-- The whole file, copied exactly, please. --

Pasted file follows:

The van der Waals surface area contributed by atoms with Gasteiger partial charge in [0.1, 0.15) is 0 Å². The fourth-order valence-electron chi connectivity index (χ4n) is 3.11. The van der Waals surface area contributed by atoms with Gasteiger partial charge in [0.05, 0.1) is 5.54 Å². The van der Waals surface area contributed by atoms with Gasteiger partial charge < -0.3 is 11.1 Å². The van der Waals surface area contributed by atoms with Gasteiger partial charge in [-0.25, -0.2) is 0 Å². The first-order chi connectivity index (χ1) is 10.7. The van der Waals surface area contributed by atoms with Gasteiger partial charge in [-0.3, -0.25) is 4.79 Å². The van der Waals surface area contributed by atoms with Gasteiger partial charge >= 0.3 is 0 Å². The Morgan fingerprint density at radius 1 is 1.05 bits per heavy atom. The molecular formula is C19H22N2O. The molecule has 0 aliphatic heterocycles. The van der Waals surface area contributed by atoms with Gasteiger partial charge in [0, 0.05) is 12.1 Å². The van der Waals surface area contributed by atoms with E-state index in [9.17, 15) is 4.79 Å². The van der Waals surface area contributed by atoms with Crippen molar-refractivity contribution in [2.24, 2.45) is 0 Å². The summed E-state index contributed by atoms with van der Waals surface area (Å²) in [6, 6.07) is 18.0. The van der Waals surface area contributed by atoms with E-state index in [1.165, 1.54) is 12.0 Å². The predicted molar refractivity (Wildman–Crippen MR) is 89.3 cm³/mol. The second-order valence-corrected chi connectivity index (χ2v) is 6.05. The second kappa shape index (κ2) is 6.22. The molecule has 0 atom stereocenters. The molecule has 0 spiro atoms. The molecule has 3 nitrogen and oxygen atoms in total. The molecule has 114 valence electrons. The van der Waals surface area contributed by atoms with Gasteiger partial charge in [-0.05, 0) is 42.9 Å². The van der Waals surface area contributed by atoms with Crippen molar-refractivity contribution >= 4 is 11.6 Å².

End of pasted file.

The van der Waals surface area contributed by atoms with Gasteiger partial charge in [0.1, 0.15) is 0 Å². The fourth-order valence-electron chi connectivity index (χ4n) is 3.11. The van der Waals surface area contributed by atoms with Gasteiger partial charge in [0.05, 0.1) is 5.54 Å². The van der Waals surface area contributed by atoms with Gasteiger partial charge < -0.3 is 11.1 Å². The van der Waals surface area contributed by atoms with Gasteiger partial charge in [-0.25, -0.2) is 0 Å². The first-order chi connectivity index (χ1) is 10.7. The van der Waals surface area contributed by atoms with Gasteiger partial charge in [-0.3, -0.25) is 4.79 Å². The van der Waals surface area contributed by atoms with Gasteiger partial charge >= 0.3 is 0 Å². The Morgan fingerprint density at radius 1 is 1.05 bits per heavy atom. The molecular formula is C19H22N2O. The molecule has 0 aliphatic heterocycles. The van der Waals surface area contributed by atoms with Gasteiger partial charge in [0, 0.05) is 12.1 Å². The van der Waals surface area contributed by atoms with E-state index in [9.17, 15) is 4.79 Å². The van der Waals surface area contributed by atoms with Crippen molar-refractivity contribution in [2.24, 2.45) is 0 Å². The summed E-state index contributed by atoms with van der Waals surface area (Å²) in [6, 6.07) is 18.0. The van der Waals surface area contributed by atoms with E-state index in [1.165, 1.54) is 12.0 Å². The predicted molar refractivity (Wildman–Crippen MR) is 89.3 cm³/mol. The second-order valence-corrected chi connectivity index (χ2v) is 6.05. The second kappa shape index (κ2) is 6.22. The molecule has 0 atom stereocenters. The molecule has 0 spiro atoms. The molecule has 3 nitrogen and oxygen atoms in total. The molecule has 114 valence electrons. The van der Waals surface area contributed by atoms with Gasteiger partial charge in [-0.05, 0) is 42.9 Å². The van der Waals surface area contributed by atoms with Crippen molar-refractivity contribution >= 4 is 11.6 Å².